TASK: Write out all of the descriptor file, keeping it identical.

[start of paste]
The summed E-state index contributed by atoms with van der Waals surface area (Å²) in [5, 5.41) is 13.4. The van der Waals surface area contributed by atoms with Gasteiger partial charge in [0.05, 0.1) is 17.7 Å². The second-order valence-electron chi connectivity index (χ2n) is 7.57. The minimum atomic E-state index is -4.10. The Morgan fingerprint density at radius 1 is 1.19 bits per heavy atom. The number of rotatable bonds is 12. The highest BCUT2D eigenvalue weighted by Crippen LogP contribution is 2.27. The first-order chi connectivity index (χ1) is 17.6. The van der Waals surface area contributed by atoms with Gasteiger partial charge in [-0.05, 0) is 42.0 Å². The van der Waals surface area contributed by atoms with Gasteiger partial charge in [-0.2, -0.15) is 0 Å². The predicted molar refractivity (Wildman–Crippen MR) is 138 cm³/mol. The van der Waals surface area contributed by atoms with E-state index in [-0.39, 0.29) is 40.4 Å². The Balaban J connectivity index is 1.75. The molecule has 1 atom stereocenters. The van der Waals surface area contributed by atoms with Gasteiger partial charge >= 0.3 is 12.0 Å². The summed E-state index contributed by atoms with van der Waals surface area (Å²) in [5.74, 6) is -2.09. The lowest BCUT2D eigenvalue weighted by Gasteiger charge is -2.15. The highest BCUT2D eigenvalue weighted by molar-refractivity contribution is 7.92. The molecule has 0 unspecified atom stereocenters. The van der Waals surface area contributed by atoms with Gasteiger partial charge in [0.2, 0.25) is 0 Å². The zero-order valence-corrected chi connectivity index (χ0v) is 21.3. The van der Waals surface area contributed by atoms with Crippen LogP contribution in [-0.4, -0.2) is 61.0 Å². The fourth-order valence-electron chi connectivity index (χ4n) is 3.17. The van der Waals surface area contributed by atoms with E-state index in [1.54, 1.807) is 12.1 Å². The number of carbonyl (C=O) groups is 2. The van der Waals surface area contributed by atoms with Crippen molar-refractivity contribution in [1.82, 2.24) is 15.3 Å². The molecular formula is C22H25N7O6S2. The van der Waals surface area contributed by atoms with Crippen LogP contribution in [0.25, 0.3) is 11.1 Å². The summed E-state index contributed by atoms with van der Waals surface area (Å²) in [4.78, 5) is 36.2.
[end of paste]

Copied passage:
The summed E-state index contributed by atoms with van der Waals surface area (Å²) in [5, 5.41) is 13.4. The van der Waals surface area contributed by atoms with Gasteiger partial charge in [0.05, 0.1) is 17.7 Å². The second-order valence-electron chi connectivity index (χ2n) is 7.57. The minimum atomic E-state index is -4.10. The Morgan fingerprint density at radius 1 is 1.19 bits per heavy atom. The number of rotatable bonds is 12. The highest BCUT2D eigenvalue weighted by Crippen LogP contribution is 2.27. The first-order chi connectivity index (χ1) is 17.6. The van der Waals surface area contributed by atoms with Gasteiger partial charge in [-0.05, 0) is 42.0 Å². The van der Waals surface area contributed by atoms with Gasteiger partial charge in [-0.2, -0.15) is 0 Å². The predicted molar refractivity (Wildman–Crippen MR) is 138 cm³/mol. The van der Waals surface area contributed by atoms with E-state index in [-0.39, 0.29) is 40.4 Å². The Balaban J connectivity index is 1.75. The molecule has 1 atom stereocenters. The van der Waals surface area contributed by atoms with Gasteiger partial charge >= 0.3 is 12.0 Å². The summed E-state index contributed by atoms with van der Waals surface area (Å²) in [5.74, 6) is -2.09. The lowest BCUT2D eigenvalue weighted by Gasteiger charge is -2.15. The highest BCUT2D eigenvalue weighted by molar-refractivity contribution is 7.92. The molecule has 0 unspecified atom stereocenters. The van der Waals surface area contributed by atoms with Gasteiger partial charge in [0.2, 0.25) is 0 Å². The zero-order valence-corrected chi connectivity index (χ0v) is 21.3. The van der Waals surface area contributed by atoms with Crippen LogP contribution in [-0.4, -0.2) is 61.0 Å². The fourth-order valence-electron chi connectivity index (χ4n) is 3.17. The van der Waals surface area contributed by atoms with E-state index in [1.54, 1.807) is 12.1 Å². The number of carbonyl (C=O) groups is 2. The van der Waals surface area contributed by atoms with Crippen molar-refractivity contribution in [1.82, 2.24) is 15.3 Å². The molecular formula is C22H25N7O6S2. The van der Waals surface area contributed by atoms with Crippen LogP contribution in [0.25, 0.3) is 11.1 Å². The summed E-state index contributed by atoms with van der Waals surface area (Å²) in [4.78, 5) is 36.2.